T'was Monday 23rd September in the year 1889 - a fateful day in Kyoto, Japan - when Ian Nintendo woke up and decided to form a video game company...
Okay, there may be a couple of minor discrepancies in that opening statement, although the date and the founding of the company we now know as Nintendo are accurate. Started by Fusajiro Yamauchi and originally named Nintendo Koppai, it famously started off manufacturing Hanafuda playing cards before the founder’s great-grandson Hiroshi Yamauchi diversified the company’s output through the middle years of the last century. Following forays into ‘love hotels’, taxis and a variety of other business pursuits, the electronic toy market beckoned and Nintendo was gradually transformed into the company that we know and love today.
Of course, there have been plenty of ups and downs along the way. When it celebrated its 125th anniversary five years ago, the outlook was rather less rosy than it is now. However, the time since then has been a period of internal rejuvenation and sales success which has reversed Nintendo’s fortunes in much the same way the Wii did back in 2006. There were tough times, though, with events both sobering and tragic along the way.
After launching Wii U in 2012, Nintendo failed to differentiate the console from its predecessor in the minds of the general public. While different messaging could have made clear that the GamePad wasn’t a Wii accessory, more alarmingly Nintendo never really delivered a compelling asymmetrical game that capitalised on the tech and truly demonstrated its potential; Nintendo Land was a pleasant, fairground-style showcase, but certainly not the killer app Wii Sports had been, and looking back over the first-party releases, it’s arguably only Super Mario Maker which made the controller feel genuinely indispensable.
Fortunately, after a slow start and a price cut, the Nintendo 3DS was ticking along nicely with a steady stream of brilliant games. With hindsight, it’s now easy to see Wii U as a necessary stepping stone towards Switch, but that doesn’t make its sales figures easier to read. It stands as the company’s worst-selling home console (with lifetime sales of just 13.56 million systems) and the prognosis in 2014 was dire enough for Nintendo top-brass to take voluntary pay cuts. Company President Satoru Iwata took the lead with a 50% reduction in his paycheck.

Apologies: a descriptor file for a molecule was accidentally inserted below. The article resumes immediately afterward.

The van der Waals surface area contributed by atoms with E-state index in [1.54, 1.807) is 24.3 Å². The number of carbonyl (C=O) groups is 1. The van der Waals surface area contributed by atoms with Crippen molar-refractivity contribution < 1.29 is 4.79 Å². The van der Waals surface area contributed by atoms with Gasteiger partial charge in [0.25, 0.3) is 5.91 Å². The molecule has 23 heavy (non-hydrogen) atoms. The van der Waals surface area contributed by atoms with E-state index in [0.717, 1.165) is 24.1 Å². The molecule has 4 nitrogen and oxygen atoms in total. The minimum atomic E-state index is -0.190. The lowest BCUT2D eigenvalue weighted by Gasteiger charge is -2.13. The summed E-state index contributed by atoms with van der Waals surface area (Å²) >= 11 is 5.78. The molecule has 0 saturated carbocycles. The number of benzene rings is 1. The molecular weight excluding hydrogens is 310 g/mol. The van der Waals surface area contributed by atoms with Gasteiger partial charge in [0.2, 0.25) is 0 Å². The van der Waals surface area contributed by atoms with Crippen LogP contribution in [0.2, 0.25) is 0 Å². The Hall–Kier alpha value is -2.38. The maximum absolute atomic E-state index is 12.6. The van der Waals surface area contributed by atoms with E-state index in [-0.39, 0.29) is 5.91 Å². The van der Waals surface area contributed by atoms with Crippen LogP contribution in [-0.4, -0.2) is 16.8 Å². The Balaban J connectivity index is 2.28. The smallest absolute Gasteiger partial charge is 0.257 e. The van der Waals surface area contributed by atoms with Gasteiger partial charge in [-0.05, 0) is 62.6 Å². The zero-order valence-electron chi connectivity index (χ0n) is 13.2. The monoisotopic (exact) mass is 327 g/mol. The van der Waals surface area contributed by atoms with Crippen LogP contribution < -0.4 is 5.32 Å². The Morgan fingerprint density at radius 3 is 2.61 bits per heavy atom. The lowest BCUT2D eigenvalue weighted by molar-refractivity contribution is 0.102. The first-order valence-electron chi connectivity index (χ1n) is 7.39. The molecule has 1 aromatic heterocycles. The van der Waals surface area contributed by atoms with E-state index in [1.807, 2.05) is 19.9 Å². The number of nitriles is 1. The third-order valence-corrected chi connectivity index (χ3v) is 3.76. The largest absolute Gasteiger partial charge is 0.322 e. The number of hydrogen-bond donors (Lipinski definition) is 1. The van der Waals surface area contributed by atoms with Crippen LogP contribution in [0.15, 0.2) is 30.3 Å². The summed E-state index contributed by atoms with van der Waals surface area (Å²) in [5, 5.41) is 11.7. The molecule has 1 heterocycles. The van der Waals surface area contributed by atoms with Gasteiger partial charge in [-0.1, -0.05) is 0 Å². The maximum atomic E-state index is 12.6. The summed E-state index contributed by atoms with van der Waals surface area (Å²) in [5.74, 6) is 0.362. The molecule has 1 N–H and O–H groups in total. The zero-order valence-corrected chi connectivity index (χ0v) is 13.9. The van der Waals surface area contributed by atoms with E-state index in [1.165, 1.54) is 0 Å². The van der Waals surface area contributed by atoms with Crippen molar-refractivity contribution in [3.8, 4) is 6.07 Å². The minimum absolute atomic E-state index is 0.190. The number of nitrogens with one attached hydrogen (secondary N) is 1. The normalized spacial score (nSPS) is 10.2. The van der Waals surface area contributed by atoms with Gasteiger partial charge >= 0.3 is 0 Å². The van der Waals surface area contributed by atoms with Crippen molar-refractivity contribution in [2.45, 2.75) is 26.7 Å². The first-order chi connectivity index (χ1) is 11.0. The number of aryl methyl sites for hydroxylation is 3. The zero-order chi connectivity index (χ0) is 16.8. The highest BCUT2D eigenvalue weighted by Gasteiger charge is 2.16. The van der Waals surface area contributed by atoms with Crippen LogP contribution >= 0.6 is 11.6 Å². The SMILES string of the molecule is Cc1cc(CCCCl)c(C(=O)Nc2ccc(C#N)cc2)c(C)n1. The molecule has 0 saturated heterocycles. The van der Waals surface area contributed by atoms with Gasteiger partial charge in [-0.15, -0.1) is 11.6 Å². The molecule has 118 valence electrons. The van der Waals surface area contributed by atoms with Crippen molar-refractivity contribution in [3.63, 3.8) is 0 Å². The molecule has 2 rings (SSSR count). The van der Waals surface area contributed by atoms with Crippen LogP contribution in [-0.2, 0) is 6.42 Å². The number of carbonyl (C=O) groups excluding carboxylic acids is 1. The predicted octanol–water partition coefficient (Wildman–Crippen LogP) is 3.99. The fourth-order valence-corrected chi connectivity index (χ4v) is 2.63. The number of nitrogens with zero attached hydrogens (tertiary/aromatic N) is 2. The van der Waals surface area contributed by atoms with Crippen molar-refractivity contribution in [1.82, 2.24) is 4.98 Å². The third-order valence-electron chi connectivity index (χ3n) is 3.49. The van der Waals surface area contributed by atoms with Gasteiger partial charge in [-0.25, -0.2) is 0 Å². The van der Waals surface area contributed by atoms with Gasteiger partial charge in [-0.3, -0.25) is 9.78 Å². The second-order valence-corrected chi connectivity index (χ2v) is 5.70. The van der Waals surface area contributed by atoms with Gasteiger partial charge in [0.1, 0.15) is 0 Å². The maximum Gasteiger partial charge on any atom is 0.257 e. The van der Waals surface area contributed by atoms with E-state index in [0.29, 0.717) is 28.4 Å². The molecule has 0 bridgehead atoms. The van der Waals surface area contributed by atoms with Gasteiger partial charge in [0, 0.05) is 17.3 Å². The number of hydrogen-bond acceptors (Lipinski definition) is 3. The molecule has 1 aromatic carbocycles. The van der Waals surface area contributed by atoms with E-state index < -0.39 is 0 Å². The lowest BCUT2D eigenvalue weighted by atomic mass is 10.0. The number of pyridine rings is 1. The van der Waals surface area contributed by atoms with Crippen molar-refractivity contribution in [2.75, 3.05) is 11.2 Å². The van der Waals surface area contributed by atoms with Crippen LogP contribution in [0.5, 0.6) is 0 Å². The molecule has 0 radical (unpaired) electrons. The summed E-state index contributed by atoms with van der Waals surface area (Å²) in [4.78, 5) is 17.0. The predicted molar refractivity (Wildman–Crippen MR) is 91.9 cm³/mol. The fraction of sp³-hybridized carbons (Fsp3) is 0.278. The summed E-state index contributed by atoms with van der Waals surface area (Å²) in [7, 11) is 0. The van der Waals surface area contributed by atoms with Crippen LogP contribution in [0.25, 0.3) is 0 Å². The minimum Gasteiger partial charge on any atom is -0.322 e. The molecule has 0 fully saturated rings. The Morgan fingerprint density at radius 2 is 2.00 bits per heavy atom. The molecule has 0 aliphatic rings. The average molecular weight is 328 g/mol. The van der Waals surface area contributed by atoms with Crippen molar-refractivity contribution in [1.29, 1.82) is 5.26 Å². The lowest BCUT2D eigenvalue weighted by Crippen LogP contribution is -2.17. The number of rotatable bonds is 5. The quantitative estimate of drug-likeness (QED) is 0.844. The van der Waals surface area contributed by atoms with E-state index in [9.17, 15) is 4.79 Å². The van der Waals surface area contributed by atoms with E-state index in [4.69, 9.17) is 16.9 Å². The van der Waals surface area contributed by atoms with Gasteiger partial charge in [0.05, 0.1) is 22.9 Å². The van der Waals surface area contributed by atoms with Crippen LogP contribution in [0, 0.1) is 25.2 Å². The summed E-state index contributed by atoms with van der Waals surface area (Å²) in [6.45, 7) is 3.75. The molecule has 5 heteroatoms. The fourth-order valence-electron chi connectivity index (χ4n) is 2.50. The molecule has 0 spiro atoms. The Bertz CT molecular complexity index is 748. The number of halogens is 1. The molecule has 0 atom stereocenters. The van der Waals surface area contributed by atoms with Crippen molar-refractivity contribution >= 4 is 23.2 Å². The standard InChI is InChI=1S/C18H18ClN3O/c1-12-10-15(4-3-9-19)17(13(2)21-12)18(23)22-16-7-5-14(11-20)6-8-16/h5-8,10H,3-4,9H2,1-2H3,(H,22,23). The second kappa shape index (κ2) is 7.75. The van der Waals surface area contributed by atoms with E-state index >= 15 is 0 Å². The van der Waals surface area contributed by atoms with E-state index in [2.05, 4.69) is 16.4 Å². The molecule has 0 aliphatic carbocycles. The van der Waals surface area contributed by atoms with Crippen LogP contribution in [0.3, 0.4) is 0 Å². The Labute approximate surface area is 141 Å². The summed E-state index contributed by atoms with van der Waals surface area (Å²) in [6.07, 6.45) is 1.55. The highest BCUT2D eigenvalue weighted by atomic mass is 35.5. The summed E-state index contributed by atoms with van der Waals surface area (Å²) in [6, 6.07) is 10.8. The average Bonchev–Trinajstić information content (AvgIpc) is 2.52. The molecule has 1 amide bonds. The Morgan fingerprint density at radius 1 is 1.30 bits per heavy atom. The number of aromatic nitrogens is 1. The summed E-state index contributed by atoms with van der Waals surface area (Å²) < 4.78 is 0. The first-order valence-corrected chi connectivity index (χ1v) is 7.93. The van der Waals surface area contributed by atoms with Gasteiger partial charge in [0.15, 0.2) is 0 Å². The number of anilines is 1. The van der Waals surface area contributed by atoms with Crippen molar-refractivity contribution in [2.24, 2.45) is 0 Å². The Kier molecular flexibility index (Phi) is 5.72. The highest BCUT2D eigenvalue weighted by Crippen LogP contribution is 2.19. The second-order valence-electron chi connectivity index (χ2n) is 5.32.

This lull in business terms would be mirrored by an emotional low point the following year with the loss of Satoru Iwata in July 2015. The impact of his death at the age of 55 was felt across the industry, and while the seeds of Switch had been sown during his tenure, it was hard to imagine Nintendo’s future without Iwata at the helm.
The announcement in March 2015 of a partnership with DeNA to make mobile games might have been disheartening to traditional gamers by itself, but it was coupled with the news that a new console – codename NX – was in the works. Despite boasting some incredible games, Wii U was a dead duck in sales terms and Nintendo was treading water until its new hardware was ready. There’s nothing like a mysterious console with a sexy codename to fire the imagination and after a difficult few years, the only way was up.
Inevitably, rumours of bleeding edge specs were spurious, but from the moment of its initial reveal the simple, clear messaging of Nintendo Switch proposed a way of gaming that struck a chord with anybody whose lifestyle prevented them from spending hours tied to a TV. We won’t waste time wittering on about the hybrid console we all know so well - suffice it to say that it’s a handy little system that’s gone down very well indeed, and it's the linchpin in the company’s financial turnaround.